The paper map was always oriented with North at the top of the map. Once I figured that out, I stopped the car, re-oriented the Maxima's GPS to keep North at the top of the map, and everything was fine. In locations I'm familiar with, such as the roads to Hot Springs and back, nothing looked familiar until I oriented the GPS with North at the top. In completely unknown areas, such as our trip to Brenham, Texas last summer for a wedding, having the map oriented in the direction we were facing was fine because it became the only map to follow. Hope this information helps some of you who are learning to use these new GPS gadgets.


Thankfully, our week's vacation was restful and uneventful, because the rest of the month was very busy. On the night we got home, we had just barely unpacked when our son Rob came over with his three kids. We were expecting them and had their rooms ready at Chateau Matherne as Del likes to call our home. Rob and the kids stayed a couple of days before heading west to visit his other two sisters and make a business stop in Austin, Texas at the university.

I taught Rob and his boys to play Wave-Hide-n-Seek, and they seemed to enjoy it. In this game, you hide, and when found by being spotted by the person who's IT, you must remain at the base until someone who, still hiding, pops out long enough to wave at you. Then you can run to hide again. Works best at night, but the boys loved learning the new game. We also tossed my new football around. I decided to keep a full-sized NFL football around for when the grandkids come.

Took Emerson with me to PJ's for my morning latte run and Breaux Mart for groceries. Later in the day while Rob and Walden worked on their plane, I taught Emmy how to drive the lawnmower. First to drive around the yard sitting on my lap, then in first gear, driving by himself. Learning how to use emergency stop, etc. Then with blade turning in position 1, then 2, and finally 3. He cut about 30% of west lawn for me and then grew bored and I finished the cutting myself. He even hefted a couple of clipping bags into mulch bed. Later while I was cutting, I enlisted Walden in doing one for me. He's getting near his teenage size already and Emmy hasn't started the puberty spurt yet.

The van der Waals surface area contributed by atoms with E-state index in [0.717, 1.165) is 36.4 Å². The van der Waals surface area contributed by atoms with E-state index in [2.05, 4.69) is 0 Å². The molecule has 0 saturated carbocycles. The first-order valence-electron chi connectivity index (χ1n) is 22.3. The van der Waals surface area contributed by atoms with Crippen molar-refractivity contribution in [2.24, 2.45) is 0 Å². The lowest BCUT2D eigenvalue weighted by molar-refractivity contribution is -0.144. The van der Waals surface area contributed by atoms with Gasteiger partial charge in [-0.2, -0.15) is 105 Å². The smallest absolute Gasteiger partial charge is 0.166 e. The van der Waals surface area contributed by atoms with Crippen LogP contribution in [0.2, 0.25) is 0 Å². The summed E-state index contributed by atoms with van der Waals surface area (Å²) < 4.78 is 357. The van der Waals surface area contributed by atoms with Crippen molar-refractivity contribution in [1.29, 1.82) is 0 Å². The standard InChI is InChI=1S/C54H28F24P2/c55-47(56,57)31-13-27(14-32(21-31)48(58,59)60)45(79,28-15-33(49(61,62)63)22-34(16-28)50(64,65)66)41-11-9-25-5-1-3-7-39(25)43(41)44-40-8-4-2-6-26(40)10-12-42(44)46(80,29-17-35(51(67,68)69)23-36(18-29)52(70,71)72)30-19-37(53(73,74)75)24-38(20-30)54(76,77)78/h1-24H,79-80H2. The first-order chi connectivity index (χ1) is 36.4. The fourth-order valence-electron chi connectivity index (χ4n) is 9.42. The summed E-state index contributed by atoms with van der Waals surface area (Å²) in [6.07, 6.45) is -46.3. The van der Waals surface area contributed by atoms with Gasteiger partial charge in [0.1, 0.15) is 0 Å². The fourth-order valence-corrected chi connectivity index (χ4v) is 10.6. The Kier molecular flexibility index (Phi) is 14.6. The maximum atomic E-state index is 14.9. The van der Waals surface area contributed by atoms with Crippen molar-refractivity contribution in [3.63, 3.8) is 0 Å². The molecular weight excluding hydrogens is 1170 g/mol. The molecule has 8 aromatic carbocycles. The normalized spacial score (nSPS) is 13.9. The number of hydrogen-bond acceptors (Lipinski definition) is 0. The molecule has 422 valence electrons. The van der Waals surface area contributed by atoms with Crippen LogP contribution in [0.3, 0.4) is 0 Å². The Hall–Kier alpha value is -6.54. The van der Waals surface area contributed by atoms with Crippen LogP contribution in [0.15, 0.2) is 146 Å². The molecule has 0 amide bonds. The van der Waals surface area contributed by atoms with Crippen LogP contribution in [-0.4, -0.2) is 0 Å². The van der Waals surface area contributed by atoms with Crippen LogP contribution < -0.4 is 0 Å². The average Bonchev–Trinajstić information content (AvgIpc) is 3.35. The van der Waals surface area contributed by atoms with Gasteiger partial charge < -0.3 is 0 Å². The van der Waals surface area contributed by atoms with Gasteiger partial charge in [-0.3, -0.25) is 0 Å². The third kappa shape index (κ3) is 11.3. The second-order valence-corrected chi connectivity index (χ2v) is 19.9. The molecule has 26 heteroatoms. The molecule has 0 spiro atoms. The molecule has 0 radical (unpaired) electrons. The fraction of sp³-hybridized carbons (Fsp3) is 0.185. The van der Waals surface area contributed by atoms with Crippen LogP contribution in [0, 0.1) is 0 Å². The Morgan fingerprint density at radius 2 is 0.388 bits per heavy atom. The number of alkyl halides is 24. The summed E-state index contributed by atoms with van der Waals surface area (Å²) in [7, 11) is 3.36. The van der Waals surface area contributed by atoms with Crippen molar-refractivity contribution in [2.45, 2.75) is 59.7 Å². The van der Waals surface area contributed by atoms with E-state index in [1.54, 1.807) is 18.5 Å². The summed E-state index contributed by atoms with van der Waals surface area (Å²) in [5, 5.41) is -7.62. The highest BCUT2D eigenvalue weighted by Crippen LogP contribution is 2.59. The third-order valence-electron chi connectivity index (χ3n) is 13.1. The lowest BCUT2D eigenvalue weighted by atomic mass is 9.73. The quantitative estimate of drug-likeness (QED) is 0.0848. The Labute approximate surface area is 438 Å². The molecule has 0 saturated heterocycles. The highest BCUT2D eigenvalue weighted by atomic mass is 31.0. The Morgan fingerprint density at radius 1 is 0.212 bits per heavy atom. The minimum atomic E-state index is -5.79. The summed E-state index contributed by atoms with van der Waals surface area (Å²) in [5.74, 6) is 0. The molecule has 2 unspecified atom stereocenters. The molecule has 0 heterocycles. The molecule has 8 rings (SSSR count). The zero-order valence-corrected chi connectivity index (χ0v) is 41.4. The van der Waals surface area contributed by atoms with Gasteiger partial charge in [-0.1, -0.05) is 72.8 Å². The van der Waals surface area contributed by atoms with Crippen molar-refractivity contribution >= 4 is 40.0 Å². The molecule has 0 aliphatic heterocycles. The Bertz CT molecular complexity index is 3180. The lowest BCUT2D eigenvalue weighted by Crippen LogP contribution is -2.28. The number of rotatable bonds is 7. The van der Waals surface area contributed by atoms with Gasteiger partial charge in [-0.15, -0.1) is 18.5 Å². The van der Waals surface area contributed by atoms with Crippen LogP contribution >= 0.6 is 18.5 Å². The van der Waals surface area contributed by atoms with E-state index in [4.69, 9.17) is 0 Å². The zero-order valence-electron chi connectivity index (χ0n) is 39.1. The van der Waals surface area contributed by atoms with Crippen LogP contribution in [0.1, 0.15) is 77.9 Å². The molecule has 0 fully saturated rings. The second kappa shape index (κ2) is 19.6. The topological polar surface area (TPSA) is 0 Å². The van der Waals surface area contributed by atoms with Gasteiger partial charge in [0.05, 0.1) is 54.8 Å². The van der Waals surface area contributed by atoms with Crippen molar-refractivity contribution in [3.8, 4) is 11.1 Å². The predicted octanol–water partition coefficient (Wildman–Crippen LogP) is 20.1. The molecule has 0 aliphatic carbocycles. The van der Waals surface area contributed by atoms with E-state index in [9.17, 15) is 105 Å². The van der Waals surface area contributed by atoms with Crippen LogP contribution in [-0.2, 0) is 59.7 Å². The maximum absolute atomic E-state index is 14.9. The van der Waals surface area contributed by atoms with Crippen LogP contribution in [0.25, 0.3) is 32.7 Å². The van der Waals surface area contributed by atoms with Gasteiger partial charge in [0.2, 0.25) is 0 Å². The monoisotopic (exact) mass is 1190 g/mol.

Rob was able to get his new model plane constructed, installed with a tiny video camera, and fly over our home and the surrounding area. If you look at the You Tube video at the bottom of this Issue, you'll notice the "pregnant woman" looking structure which is a Spanish church built using one large geodesic dome and two smaller ones, which resides on the other side of the bayou which runs along Timberlane Drive.

Got Rob to help me cook the red beans étouffée for supper. Also sauteed the brussels sprouts I had picked that morning when I pulled up all but one of the plants which had been producing all fall and winter. I cooked the whole lot of brussels sprouts and they all went, gobbled up by teens and a pre-teen. The process of sauteeing the brussels sprouts until they char slightly gives up a delightful aroma which fills the house and adds a flavor which kids and adults seem to love. If you have not tried this, the recipe is on my Recipe page, and it's simplicity in itself. Try it, your kids will thank you. Heck, you might love them yourself!

Rob's daughter, Sierra, came over the last day with her Auntie Bean (Maureen) and we had our two Capricorns born on the same day five years apart together again. The next morning I fixed Buckwheat Pancakes for them before they left on their trip to Beaumont, Texas. It's the only time I get to fix and eat myself, so I'm delighted that all our grandkids love them. The stone-ground full wheat flour makes a delicious pancake and is good for their health. Del had a garden club meeting to go to and the kids left after she did. I took a photo of Rob's family (sans Kathryn, unfortunately whose job kept her in Sausalito, California). Gave them each a hug and walked to the street to give them the long goodbye as they drove towards Belle Chasse Hwy.